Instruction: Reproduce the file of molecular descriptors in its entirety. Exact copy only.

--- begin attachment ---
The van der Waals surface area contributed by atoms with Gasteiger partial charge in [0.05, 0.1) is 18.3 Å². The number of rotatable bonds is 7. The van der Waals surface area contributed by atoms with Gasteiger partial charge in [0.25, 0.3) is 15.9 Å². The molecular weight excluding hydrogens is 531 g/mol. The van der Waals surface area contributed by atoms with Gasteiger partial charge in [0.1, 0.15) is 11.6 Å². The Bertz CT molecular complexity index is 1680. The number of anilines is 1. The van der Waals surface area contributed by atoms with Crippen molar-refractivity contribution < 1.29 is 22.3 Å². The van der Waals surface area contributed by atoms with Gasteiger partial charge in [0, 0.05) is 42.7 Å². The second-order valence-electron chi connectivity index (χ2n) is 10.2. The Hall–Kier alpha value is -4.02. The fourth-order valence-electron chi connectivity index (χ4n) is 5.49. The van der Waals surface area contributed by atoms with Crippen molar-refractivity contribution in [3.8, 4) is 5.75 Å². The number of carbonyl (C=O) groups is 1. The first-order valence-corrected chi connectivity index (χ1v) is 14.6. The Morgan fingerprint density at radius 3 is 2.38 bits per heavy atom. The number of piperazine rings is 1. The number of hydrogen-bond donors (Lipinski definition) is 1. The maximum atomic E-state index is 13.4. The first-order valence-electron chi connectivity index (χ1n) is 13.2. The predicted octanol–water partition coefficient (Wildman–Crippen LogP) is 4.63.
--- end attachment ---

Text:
The van der Waals surface area contributed by atoms with Gasteiger partial charge in [0.05, 0.1) is 18.3 Å². The number of rotatable bonds is 7. The van der Waals surface area contributed by atoms with Gasteiger partial charge in [0.25, 0.3) is 15.9 Å². The molecular weight excluding hydrogens is 531 g/mol. The van der Waals surface area contributed by atoms with Gasteiger partial charge in [0.1, 0.15) is 11.6 Å². The Bertz CT molecular complexity index is 1680. The number of anilines is 1. The van der Waals surface area contributed by atoms with Crippen molar-refractivity contribution < 1.29 is 22.3 Å². The van der Waals surface area contributed by atoms with Gasteiger partial charge in [0, 0.05) is 42.7 Å². The second-order valence-electron chi connectivity index (χ2n) is 10.2. The Hall–Kier alpha value is -4.02. The fourth-order valence-electron chi connectivity index (χ4n) is 5.49. The van der Waals surface area contributed by atoms with Crippen molar-refractivity contribution in [3.8, 4) is 5.75 Å². The number of carbonyl (C=O) groups is 1. The first-order valence-corrected chi connectivity index (χ1v) is 14.6. The Morgan fingerprint density at radius 3 is 2.38 bits per heavy atom. The number of piperazine rings is 1. The number of hydrogen-bond donors (Lipinski definition) is 1. The maximum atomic E-state index is 13.4. The first-order valence-electron chi connectivity index (χ1n) is 13.2. The predicted octanol–water partition coefficient (Wildman–Crippen LogP) is 4.63.